“It’s flawed.”

She pointed to where the glass warped.

The merchant scowled. “Do you want it or not?”

Ezzie glared at the Merchant. The merchant glared back. She needed to be careful with her next words. They would either break him or stubbornly set him at his current price. At the absolute worst, he would reverse and push the price higher again. That had happened to Ezzie before. When she was still young and new to travelling the galaxy. Before she had learned how to read people, where their buttons were and when to push them. Now, she let her eyes dart across the store to a framed picture on the back wall. It was of an old lady. She wore the same scowl the Merchant now wore and her face was set with the same grey eyes.

Ezzie cleared her throat. She smiled.

“Look, I’ll give you fifty five alright, even though its flawed. Yellow is my grandmamma’s favourite colour and she’d be utterly distraught if I came back without her birthday gift. Please?”

The man shifted his weight. He looked down at the bauble and shook his head.

“Fine,” he huffed. “Sixty. For your Gramamma.”

Ezzie beamed. She handed over the chips and held the ball to her chest. “You are too kind sir. Pleasure doing business with you.”

The Merchant huffed. Clearly he didn’t agree that their business had been a pleasure, but he took her currency all the same.
#

Ezzie made quick work of the crowd. She stopped in the shade of an overhang, the marketplace just a haze of sound behind her. Before her stood The Gypsy Dream. It was only a small craft, but what it lacked in size it made up for with attitude. It’s hull was a multitude of colours, of art and stories and pretty things that Ezzie had collected over time.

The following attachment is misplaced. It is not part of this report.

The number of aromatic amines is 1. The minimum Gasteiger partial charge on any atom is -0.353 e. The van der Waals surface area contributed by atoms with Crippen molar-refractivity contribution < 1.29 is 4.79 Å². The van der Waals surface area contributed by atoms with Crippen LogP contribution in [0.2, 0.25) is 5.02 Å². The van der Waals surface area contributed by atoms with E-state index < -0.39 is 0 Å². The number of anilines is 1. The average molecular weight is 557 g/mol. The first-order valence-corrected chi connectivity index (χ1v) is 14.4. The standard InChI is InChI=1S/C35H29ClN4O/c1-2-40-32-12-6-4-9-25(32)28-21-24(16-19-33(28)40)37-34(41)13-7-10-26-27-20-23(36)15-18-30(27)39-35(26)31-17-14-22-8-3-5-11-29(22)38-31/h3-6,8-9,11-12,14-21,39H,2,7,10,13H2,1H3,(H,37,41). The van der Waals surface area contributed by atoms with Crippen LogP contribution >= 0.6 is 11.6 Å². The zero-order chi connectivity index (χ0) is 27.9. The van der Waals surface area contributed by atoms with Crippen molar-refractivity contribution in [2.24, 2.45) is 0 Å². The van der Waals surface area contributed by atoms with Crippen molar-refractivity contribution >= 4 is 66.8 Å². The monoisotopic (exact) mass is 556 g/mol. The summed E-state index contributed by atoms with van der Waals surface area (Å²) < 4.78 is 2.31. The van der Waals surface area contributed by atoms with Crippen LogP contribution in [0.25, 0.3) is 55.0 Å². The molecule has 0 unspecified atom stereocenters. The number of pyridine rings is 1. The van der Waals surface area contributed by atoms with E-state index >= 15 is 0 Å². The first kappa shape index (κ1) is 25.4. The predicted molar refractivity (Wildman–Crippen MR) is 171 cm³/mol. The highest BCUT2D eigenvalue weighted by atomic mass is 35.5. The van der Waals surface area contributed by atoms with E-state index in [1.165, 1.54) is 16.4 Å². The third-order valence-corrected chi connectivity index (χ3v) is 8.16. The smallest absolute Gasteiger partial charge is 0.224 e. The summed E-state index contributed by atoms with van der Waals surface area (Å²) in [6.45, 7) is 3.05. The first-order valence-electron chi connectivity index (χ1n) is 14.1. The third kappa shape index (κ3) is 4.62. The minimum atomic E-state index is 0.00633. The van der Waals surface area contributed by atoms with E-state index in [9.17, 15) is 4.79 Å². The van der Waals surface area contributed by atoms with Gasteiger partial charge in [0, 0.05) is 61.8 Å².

Ezzie sighed. Owning this ship, her ship, would never get old.

“Hello, beautiful.”

A figure pushed away from the hull. Lithe and tall and grinning.

“You get it?”

Ezzie smiled. She held the sphere out.

And then she dropped it. The sphere had barely settled in the dirt before Ezzie’s boot came smashing down. Glass crunched and glittery shards spat out. Ezzie sank onto her haunches. Her fingers tiptoed through the glass, pulling bits and discarding shards as she worked. She got the body free first.

Plastic.

Her heart thudded. She had known the body was fake, but a bolt of doubt speared through her nonetheless. Ezzie breathed, put the body aside and sent her fingers out once more. She hovered over a wing. Part of her wanting to stay in this moment where anything was possible. Part of her dreading defeat, but she could feel Gjen behind her. Waiting.

Ezzie lifted the wing. Yellow powder dusted her fingers. Ezzie swallowed.

It. Was. Real.

She looked up at her companion, eyes wide as saucers and a thrill of triumph shuddering through her veins. This butterfly and the powder on its wings would fuel her ship for years. Ezzie grinned. She only had one question for her partner in crime, “Where would you like to go first?”